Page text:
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Q.There's an old saying that goes, "clothes make the man." Is this true? Should it be true? And if the saying were applied to regions, what would it say about Western New York?

A.Whoa. Wait just a minute now. That's THREE questions, not one. What do you think this is, AFS's early bird, one-day-only, door buster, buy-one-get-two-free with double coupon sale? Sort of like the one at which you bought that tacky outfit that no one else would buy at full-price? Honey, have you never heard the old saying that goes, "You get what you pay for"?

AFS's question was rhetorical. Of course you do not know HER saying, because you live in Western New York, and 'round these parts, value is measured not by a special formula of attractiveness, quality of materials and manufacture, uniqueness, serviceability or practicality, but in how many coupons the register spews out after you swipe that discount tag on your key ring through the universal swiping thingy. In other words, you want to get what you DON'T pay for.

What AFS is taking the scenic route to say here is that, yes, clothes make the man, and the woman, too. And, yes, within reason, they should. And what does that say about Western New York? Oy.

Americans -- with our haughty edge of rugged individuality honed during a couple of decades of let-it-all-hang-out, do-your-own-thing, question-authority, balk-at-1980s designer-labels and never-pay-retail, fool -- have really taken the whole concept of dressing as a way of presenting ourselves to the world and dragged it backwards and inside out through a rusty barbed-wire fence.

AFS does not want anyone thinking they need to take the aforementioned saying to heart verbatim. Of course material things don't make the man -- of course the intrinsic value of a human is measured by what's on the inside, not the outside. But doesn't it sort of seem that some people are so worried about being measured by what they obviously think is an ugly inside, that they go out of their way to ugly up every single aspect of the outside?

AFS contends -- and this is from personal experience, so hold your stinking letters -- that for every person covering up insecurities with outrageously expensive au courant clothing, there are three more doing the same thing -- albeit not so handsomely -- with clothes that they found at hobo jumble sales down at the rail yard.

Lots of people don't want to be judged by their clothes, so they respond by looking as ugly as humanly possible. OK. Hmm. AFS must have forgotten to take her post-modern-irony-in-the-form-of-meaningless-nonsense pill today, because she is just not getting the point here.

Ideally -- and we all know this doesn't happen, which is why were are all just a bit sympathetic with that girl with the pierced scalp wearing some rumpled long johns from her grandfather's chifferobe -- we don't judge people by their clothes; but their clothes give us signs about who those people are; about how they feel about themselves. And so, AFS wonders, what does that pilled acrylic sweater from 1984 say about how you feel about yourself? If you think we are getting that you are 20 years younger than you actually are, you are WRONG.

We in Western New York have a bad case of wearing our lack of regional self-esteem on our dropped-shouldered, man-made-fiber sleeves. This makes AFS sad, and if AFS ain't happy, ain't no one happy.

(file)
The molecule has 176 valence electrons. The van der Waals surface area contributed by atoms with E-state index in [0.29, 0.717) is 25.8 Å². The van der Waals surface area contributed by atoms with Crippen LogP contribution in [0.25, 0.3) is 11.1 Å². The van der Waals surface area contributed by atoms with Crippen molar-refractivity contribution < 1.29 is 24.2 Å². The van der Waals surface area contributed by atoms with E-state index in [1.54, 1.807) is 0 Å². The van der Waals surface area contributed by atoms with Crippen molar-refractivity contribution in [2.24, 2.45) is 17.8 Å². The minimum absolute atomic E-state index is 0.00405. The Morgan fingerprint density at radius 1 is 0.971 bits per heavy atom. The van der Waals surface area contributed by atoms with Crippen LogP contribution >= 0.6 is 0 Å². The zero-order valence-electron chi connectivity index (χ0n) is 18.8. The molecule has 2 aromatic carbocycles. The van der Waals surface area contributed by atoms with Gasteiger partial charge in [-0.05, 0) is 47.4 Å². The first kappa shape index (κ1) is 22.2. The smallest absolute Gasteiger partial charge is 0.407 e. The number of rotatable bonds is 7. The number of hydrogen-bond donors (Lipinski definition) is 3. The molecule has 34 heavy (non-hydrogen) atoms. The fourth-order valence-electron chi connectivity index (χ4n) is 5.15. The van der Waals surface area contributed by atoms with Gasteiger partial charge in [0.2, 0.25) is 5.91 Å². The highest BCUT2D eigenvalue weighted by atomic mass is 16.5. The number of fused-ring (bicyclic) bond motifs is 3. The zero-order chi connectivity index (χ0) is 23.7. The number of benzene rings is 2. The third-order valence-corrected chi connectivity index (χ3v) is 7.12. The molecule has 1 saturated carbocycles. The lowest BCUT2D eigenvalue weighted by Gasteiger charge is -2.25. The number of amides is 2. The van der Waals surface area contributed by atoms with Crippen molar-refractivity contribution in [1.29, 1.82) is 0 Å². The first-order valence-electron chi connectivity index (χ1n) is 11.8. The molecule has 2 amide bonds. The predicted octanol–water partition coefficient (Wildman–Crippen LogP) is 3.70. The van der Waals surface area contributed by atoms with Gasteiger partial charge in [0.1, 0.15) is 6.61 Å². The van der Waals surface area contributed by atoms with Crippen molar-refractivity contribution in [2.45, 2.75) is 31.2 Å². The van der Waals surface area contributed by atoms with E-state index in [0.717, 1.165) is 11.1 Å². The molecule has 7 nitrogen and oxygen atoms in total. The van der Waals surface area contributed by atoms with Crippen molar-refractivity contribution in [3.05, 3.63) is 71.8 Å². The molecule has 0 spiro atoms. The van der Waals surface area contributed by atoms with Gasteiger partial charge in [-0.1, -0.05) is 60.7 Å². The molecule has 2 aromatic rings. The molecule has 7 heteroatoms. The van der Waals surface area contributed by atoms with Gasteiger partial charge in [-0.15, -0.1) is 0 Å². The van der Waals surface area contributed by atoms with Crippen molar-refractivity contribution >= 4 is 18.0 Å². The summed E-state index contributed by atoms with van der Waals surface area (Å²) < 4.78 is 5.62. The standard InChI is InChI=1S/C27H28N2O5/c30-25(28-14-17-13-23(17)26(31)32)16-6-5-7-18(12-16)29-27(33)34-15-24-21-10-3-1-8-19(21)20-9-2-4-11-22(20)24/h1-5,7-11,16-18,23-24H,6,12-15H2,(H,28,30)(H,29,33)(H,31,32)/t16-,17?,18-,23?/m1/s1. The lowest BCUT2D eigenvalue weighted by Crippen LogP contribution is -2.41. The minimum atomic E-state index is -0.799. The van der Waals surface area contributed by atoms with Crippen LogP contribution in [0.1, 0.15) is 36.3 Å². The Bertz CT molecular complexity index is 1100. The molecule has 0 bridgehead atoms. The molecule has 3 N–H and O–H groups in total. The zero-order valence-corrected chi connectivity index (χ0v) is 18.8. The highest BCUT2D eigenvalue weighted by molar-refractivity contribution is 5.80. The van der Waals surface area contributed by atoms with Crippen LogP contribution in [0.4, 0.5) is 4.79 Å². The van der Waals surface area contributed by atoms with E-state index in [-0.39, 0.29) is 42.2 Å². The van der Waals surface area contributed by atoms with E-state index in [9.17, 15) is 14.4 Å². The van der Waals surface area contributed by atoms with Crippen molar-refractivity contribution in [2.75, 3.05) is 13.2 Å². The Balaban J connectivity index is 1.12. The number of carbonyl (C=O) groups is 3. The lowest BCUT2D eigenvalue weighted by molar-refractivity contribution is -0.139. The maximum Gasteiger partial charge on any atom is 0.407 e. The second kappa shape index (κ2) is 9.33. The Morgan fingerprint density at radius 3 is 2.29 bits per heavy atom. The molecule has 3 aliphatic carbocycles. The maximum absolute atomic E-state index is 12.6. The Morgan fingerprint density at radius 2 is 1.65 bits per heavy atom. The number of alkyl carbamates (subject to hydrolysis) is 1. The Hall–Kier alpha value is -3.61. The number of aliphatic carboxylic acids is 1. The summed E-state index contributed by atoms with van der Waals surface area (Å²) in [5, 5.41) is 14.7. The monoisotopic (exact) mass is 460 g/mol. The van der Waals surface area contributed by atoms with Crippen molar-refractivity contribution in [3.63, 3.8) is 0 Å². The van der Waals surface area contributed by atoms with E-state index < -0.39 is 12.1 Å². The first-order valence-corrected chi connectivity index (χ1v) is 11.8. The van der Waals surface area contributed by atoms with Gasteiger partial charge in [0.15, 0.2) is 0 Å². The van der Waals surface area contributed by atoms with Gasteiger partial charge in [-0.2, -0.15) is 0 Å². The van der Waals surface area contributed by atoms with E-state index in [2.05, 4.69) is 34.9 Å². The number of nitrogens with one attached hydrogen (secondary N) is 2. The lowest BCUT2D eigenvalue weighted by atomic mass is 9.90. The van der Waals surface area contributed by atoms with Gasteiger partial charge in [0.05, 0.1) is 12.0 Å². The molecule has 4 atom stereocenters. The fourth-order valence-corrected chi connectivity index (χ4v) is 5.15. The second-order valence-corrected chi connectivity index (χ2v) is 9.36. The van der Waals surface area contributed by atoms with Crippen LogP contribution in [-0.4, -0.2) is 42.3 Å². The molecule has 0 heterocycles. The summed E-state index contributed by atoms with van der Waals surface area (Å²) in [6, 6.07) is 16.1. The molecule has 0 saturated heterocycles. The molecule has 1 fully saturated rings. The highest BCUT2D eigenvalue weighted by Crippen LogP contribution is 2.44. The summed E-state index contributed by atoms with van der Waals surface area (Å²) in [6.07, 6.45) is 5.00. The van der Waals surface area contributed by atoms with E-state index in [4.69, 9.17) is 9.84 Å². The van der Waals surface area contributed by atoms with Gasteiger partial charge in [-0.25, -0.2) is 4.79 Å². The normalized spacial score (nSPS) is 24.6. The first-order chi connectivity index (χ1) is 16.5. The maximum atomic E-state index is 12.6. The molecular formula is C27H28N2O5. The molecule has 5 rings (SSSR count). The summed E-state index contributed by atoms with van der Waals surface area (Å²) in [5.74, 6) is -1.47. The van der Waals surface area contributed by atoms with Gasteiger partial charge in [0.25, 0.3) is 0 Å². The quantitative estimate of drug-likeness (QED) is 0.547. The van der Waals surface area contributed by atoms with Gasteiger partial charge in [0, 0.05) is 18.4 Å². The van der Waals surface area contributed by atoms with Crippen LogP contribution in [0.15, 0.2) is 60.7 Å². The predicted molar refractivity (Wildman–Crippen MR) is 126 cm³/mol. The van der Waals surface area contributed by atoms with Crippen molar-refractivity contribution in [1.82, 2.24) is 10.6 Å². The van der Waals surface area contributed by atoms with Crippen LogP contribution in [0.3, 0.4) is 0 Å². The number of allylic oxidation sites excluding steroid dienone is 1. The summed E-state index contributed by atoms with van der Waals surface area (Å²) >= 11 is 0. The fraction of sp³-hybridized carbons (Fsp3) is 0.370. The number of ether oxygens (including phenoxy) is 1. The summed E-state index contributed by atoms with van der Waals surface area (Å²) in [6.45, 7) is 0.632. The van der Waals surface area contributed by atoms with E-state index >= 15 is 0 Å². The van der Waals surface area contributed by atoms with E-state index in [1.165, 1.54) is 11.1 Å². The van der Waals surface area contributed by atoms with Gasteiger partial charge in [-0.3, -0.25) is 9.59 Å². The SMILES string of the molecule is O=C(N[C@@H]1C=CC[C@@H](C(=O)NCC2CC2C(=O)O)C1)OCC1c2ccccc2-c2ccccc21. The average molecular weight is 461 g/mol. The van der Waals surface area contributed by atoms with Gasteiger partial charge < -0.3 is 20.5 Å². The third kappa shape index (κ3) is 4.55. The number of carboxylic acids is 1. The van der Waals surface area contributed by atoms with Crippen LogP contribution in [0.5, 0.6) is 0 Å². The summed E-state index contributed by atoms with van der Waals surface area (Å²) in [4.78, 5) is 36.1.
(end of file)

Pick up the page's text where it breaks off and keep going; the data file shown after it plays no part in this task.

AFS thinks one of the answers to the question "Why Not Buffalo?" is "because we dress like cow-town rubes." We could have a rhinestoned, sequined fluorescent green county budget, a school system that attracts students from all over the globe, caravans of armored cars hauling greenbacks from Albany, low low low taxes for businesses, and year 'round 60 degree temps, but as long as we are still wearing our Super Bowl XXV sweat shirts out to dinner, Buffalo is not coming back. It just isn't.

Too harsh, you say? Perhaps. Why, even AFS has bad days, when she doesn't acknowledge co-workers in the hopes that she will be invisible to them and they therefore will not notice she is wearing these darn black pants again. But even on those days she knows she isn't fooling anyone. Just like you know you aren't fooling anyone into thinking you DIDN'T pick up your outfit today off the bathroom floor.

So many of our self-ascribed campy, kitschy, quirky style high notes send out a far different message to outsiders than we think they do. Think about it. Fluffy mall bangs. Stirrup pants and leggings. Our Dingo boots from college. Sweat suits with the word "sassy" emblazoned across the butt. What in the world do we think we are telling the world by wearing these things?

Now, obviously, Western New York's economy is not booming, and there are too many pink slips around (not the kind you can wear) and there are many things more important than buying a new wardrobe right this minute for many of us.

On the other hand, a closet -- free of all those clothes you wore while watching "Dynasty," a little spit and polish, a trip through the fashion Delta Sonic that is "What Not to Wear," and maybe something new to wear if you have the extra scratch ... ? Then maybe people will say "Why not Buffalo? They're talking proud."

Ask FIRST SUNDAY keeps resisting the temptation to do a greatest hits column until she exhausts her fresh material. Write to her at: Ask FIRST SUNDAY, c/o The Buffalo News, One News Plaza, P.O. Box 100, Buffalo, NY 14240. Her e-mail is

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